Whether it’s time for a new house, or time to move from the parents’ place, affordability is a concern. It costs money to move, into the thousands of dollars.
There are many costs to consider, but also ways to minimize them. Looking at the whole picture is the best way to decide if you can afford to move out. These questions and tips can apply to renters, as well as to home sellers/buyers.
How Will Your Basic Housing Costs Change?
Add up your housing expenses now and compare them to the new home. Include all factors: mortgage/rent, insurance, taxes, utilities, landscape and other maintenance, moving expenses, and even the cost of commuting to work. These numbers can vary a lot by location, so research your intended destination.
Consider changes to your work situation, which may include getting paid more or less for the same job in another state. And take a realistic look at your savings to cover up-front or unexpected costs. In other words, tally all financial resources.
Are You Selling/Buying a House?
If so, there are extra expenses to think about, including:
- Repairs and upgrades: Although work can be done inexpensively, you often need to invest in a house to get the best sale.
- Closing costs and other contract fees in the sale
- Pro-rated HOA dues or property taxes on either end.
- Realtor’s commission: No, do not do For Sale by Owner. Studies consistently show that a real estate agent is going to earn her commission with a significantly higher selling price.
- Repairs and upgrades again: Does your new home need work or have features you want to renovate? Even if it doesn’t, small expenses can still add up, from shower curtains to porch chairs.
Are You Renting?
- You still might need new curtains, shower or otherwise, etc.
- Landlords usually expect first/last month’s rent and security deposits.
- There can be fees for utilities and other services.
And whatever your moving situation, always have some funds in reserve for the unexpected.
Ways to Minimize Costs
It’s worth considering these possibilities for lowering expenses before you make a final decision about the move:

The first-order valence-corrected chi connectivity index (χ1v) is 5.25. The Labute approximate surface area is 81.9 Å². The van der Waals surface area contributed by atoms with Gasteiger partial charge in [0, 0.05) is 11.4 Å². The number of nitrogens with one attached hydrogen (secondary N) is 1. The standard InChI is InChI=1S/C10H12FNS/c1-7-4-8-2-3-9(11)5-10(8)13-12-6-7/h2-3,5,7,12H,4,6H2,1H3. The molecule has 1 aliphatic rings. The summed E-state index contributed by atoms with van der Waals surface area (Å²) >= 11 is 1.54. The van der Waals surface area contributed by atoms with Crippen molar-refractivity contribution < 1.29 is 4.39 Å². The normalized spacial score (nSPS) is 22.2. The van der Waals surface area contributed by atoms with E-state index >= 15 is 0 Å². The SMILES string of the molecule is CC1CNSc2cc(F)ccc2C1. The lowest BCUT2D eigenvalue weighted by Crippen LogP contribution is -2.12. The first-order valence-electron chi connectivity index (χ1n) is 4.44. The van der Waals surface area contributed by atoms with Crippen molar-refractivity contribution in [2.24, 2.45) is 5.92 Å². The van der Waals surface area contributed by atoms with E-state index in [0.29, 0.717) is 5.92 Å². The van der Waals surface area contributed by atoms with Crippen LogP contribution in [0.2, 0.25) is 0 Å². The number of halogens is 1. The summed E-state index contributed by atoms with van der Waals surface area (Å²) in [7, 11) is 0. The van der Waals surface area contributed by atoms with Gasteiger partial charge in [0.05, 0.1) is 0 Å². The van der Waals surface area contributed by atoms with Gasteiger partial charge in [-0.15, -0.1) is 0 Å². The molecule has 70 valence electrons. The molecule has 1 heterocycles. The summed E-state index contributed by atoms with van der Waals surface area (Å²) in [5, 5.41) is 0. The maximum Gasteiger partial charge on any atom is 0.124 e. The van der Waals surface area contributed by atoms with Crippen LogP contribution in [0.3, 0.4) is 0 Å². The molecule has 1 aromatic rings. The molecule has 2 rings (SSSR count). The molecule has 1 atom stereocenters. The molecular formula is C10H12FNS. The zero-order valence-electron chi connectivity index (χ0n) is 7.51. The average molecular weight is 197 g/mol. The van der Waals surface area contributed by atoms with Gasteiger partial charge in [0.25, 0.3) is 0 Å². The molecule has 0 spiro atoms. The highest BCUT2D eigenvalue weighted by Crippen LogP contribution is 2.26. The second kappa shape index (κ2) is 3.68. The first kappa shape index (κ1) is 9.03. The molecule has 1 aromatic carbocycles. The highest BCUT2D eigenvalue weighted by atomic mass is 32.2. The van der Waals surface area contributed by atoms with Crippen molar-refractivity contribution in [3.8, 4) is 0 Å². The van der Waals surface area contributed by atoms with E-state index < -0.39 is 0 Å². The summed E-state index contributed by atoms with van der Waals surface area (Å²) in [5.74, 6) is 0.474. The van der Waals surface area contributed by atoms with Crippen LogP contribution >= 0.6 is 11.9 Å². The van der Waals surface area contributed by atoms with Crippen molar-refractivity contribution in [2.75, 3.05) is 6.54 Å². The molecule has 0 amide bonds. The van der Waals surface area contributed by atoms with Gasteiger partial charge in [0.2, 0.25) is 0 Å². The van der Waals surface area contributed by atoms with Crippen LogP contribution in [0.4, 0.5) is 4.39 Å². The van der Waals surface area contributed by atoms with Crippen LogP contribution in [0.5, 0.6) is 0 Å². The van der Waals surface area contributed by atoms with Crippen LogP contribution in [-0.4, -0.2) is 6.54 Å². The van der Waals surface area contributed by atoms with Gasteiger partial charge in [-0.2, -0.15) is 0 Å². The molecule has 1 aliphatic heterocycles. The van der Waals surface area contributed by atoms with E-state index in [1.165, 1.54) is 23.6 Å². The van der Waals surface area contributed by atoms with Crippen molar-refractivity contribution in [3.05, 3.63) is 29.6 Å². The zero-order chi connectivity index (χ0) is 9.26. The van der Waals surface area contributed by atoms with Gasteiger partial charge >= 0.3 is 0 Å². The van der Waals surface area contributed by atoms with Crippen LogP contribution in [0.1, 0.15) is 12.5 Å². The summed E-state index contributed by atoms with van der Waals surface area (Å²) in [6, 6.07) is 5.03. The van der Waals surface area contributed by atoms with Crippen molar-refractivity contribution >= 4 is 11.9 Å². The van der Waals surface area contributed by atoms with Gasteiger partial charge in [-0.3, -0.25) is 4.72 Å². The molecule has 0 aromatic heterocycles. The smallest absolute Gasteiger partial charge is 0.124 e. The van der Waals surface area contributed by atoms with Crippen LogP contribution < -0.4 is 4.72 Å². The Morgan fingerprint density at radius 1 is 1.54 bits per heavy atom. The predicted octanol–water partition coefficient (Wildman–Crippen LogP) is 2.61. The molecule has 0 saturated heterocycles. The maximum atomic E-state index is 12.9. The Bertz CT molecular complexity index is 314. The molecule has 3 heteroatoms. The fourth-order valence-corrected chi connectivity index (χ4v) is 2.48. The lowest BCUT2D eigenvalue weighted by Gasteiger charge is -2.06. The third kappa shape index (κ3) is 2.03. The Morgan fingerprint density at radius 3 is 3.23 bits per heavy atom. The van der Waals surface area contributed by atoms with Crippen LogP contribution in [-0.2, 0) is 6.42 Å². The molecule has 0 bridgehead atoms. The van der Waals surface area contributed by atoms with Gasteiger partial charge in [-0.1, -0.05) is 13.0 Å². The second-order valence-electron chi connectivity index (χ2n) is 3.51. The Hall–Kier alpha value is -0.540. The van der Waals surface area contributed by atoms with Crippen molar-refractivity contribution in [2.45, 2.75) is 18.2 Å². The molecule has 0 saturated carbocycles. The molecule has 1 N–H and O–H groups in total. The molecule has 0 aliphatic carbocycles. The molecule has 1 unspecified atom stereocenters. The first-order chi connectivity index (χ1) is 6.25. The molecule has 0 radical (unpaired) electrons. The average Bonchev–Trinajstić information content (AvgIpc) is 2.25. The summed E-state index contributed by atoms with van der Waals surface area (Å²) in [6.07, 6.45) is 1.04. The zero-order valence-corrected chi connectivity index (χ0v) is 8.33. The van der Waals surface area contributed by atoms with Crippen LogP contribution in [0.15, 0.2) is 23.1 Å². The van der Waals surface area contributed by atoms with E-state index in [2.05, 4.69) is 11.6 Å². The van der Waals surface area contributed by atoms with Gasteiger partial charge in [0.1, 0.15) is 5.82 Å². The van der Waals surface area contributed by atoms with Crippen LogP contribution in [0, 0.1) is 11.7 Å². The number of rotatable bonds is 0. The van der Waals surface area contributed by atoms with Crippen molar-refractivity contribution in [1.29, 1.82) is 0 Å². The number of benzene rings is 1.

- If you’re buying or selling, find a realtor with a record of success in your area(s). This gets you more money, or at least a faster process, and time is money, too.
- Move as little as you can: declutter your life. If you have things you don’t need or use, then sell, donate, and recycle them. If you start early enough, you won’t be time-pressured into packing and moving things to “decide about later.”
- You can offer furniture for sale with the house. Or even a car.
- Move whatever you can yourself. Elbow grease and pizza cost less than movers. All those friends you helped move? Text them.
- Get written estimates from several moving companies, and compare.
- Consider a roommate or housemate to share expenses.
- If you’re relocating for your job, find out what your employer will pay for, including temporary housing, storage, and moving. They may reimburse you or offer a stipend.
- Get the tax deductions you’re entitled to. If your move and your job meet certain criteria, you can write off a number of expenses. Check out IRS form 3903.
- Don’t get bitten by the shopping bug. Decor fit for a blog may be tempting, but be real about your budget, and separate the Must Do’s from the Would Like to Do’s.
What Would Sherlock Do?
Take the time to research all aspects of your move, from packing expenses to income changes, and look at all your numbers with a critical eye. No matter how much you dream of moving, make sure it’s a reasonable thing to do right now. No one wants nightmares or sleepless nights when the bills come.
Investigate all avenues for saving money and lowering costs, to put you in the best possible position. Then you can move with confidence.